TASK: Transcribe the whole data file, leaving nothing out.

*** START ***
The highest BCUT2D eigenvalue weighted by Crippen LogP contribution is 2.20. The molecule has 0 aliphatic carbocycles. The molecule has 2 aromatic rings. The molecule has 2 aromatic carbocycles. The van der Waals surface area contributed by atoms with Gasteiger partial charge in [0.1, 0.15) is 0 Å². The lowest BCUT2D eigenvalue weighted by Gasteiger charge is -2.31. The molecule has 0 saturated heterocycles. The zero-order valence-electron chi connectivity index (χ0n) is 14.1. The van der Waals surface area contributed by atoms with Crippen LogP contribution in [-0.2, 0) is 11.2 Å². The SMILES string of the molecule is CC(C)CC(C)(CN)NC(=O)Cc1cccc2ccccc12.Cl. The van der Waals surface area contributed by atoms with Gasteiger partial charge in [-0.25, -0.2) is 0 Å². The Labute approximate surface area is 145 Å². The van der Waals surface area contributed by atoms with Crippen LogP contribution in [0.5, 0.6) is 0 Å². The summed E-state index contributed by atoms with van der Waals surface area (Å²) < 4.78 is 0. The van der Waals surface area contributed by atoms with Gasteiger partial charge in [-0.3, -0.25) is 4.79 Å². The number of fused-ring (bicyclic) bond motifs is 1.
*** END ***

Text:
The highest BCUT2D eigenvalue weighted by Crippen LogP contribution is 2.20. The molecule has 0 aliphatic carbocycles. The molecule has 2 aromatic rings. The molecule has 2 aromatic carbocycles. The van der Waals surface area contributed by atoms with Gasteiger partial charge in [0.1, 0.15) is 0 Å². The lowest BCUT2D eigenvalue weighted by Gasteiger charge is -2.31. The molecule has 0 saturated heterocycles. The zero-order valence-electron chi connectivity index (χ0n) is 14.1. The van der Waals surface area contributed by atoms with Crippen LogP contribution in [-0.2, 0) is 11.2 Å². The SMILES string of the molecule is CC(C)CC(C)(CN)NC(=O)Cc1cccc2ccccc12.Cl. The van der Waals surface area contributed by atoms with Gasteiger partial charge in [-0.25, -0.2) is 0 Å². The Labute approximate surface area is 145 Å². The van der Waals surface area contributed by atoms with Crippen LogP contribution in [0.5, 0.6) is 0 Å². The summed E-state index contributed by atoms with van der Waals surface area (Å²) < 4.78 is 0. The van der Waals surface area contributed by atoms with Gasteiger partial charge in [-0.3, -0.25) is 4.79 Å². The number of fused-ring (bicyclic) bond motifs is 1.